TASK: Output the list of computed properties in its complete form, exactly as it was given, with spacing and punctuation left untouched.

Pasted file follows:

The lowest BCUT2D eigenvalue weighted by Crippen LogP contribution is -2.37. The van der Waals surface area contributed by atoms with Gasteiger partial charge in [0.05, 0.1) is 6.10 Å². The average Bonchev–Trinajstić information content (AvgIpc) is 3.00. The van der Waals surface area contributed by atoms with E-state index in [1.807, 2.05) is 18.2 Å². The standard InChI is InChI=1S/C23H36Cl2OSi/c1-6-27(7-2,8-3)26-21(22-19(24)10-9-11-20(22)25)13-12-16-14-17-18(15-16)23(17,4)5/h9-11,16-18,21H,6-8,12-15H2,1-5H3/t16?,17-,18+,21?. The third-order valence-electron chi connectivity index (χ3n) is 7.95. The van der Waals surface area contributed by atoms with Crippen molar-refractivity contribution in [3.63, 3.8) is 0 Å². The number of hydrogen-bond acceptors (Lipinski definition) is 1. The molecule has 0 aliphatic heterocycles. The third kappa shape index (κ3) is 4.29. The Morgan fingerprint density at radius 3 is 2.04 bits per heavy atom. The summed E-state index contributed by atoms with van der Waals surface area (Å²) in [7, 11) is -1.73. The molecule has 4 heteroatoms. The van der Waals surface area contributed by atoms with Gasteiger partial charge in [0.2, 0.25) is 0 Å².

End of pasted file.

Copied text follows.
The lowest BCUT2D eigenvalue weighted by Crippen LogP contribution is -2.37. The van der Waals surface area contributed by atoms with Gasteiger partial charge in [0.05, 0.1) is 6.10 Å². The average Bonchev–Trinajstić information content (AvgIpc) is 3.00. The van der Waals surface area contributed by atoms with E-state index in [1.807, 2.05) is 18.2 Å². The standard InChI is InChI=1S/C23H36Cl2OSi/c1-6-27(7-2,8-3)26-21(22-19(24)10-9-11-20(22)25)13-12-16-14-17-18(15-16)23(17,4)5/h9-11,16-18,21H,6-8,12-15H2,1-5H3/t16?,17-,18+,21?. The third-order valence-electron chi connectivity index (χ3n) is 7.95. The van der Waals surface area contributed by atoms with Crippen molar-refractivity contribution in [3.63, 3.8) is 0 Å². The number of hydrogen-bond acceptors (Lipinski definition) is 1. The molecule has 0 aliphatic heterocycles. The third kappa shape index (κ3) is 4.29. The Morgan fingerprint density at radius 3 is 2.04 bits per heavy atom. The summed E-state index contributed by atoms with van der Waals surface area (Å²) in [7, 11) is -1.73. The molecule has 4 heteroatoms. The van der Waals surface area contributed by atoms with Gasteiger partial charge in [0.2, 0.25) is 0 Å².